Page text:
This Week in L.A. Theatre

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  • Road Theatre Company in NoHo reveals its 2016-17 season, beginning with Edward Albee’s The Play About The Baby, starring Co-Artistic Directors Sam Anderson and Taylor Gilbert, helmed by Andre Barron. Opens Sep 16 at The Road on Magnolia. The season continues with the West Coast premiere of White Guy On a Bus, by Bruce Graham; Little Children Dream of God, by Jeff Augustin; and The Lyons, by Nicky Silver, at The Road on Lankershim. Dates and directors TBA.
  • East West Players (EWP) announces its signature One Night Only event, introducing new Artistic Director Snehal Desai, only the fourth artistic director in East West Players’ half-century history, following Oscar-nominated actor and EWP Co-Founder Mako, actress Nobu McCarthy, and Ovation Award-winning director Tim Dang. One Night Only: The Future is Bright will be held on Aug 20 at the East West Players’ David Henry Hwang Theater at the Union Center for the Arts, in Little Tokyo, Los Angeles. Confirmed performers include the Mama Bares, an all-female group of four Miss Saigon alumni (Joan Almedilla, Ai Goeku Cheung, Deedee Magno Hall, and Jennifer Paz); and internationally-acclaimed Japanese drumming group Taikoproject. Proceeds benefit East West Players’ artistic and educational programs.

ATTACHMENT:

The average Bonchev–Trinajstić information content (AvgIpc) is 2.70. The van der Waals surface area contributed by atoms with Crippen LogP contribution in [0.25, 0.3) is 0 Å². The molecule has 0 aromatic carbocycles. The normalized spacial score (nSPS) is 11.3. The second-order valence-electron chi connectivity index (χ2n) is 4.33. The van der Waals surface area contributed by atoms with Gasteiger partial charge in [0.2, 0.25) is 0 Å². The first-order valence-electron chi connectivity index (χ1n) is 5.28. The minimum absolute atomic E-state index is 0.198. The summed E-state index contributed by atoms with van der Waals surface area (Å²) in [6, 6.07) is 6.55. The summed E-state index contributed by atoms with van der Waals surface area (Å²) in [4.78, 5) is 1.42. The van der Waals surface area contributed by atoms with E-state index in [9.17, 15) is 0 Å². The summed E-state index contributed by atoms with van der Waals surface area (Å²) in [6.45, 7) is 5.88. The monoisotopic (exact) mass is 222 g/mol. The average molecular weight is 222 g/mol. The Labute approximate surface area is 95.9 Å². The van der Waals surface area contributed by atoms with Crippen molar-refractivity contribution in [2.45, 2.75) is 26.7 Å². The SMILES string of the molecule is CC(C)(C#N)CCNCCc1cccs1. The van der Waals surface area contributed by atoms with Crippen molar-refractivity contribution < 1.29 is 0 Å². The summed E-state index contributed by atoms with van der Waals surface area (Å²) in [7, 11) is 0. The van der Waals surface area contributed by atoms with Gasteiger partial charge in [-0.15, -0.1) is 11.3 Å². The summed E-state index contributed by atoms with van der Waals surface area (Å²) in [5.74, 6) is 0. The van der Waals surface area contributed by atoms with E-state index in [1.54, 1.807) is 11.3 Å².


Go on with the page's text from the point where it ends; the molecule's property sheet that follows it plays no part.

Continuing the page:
• Rancho Cucamonga’s Equity theatre for young audiences, MainStreet Theatre Company—recently included in American Theatre Magazine’s list of “20 theatres you should take your kids to”—announces its 11th season of three plays for children and families, beginning with E.B. White’s Stuart Little, adapted by Joseph Robinette, directed by Art Manke (Oct 1-16). The season continues with The Secret Garden, based on the book by Frances Hodgson Burnett, adapted by Pamela Sterling, helmed by Jessica Kubzansky (Jan 28-Feb 12). The season closer is the musical, Stiles and Drewe’s Goldilocks and The Three Bears, created by George Stiles (music) and Andrew Drewe (book & lyrics), directed by Abigail Deser, with musical direction by Janice Rodgers Wainwright (Apr 28-May 13). All performances are at the Lewis Family Playhouse.
  • Odyssey Theatre’s 2015 hit production of Clifford Odets’s landmark 1935 Depression-era drama, Awake & Sing!, directed by Elina DeSantos, returns Aug 9-Oct 2, with its all-star cast intact: Marilyn Fox, Allan Miller, Richard Fancy, Robert Lesser, James Morosini, Jason Huber, Dennis Madden and Melissa Paladino.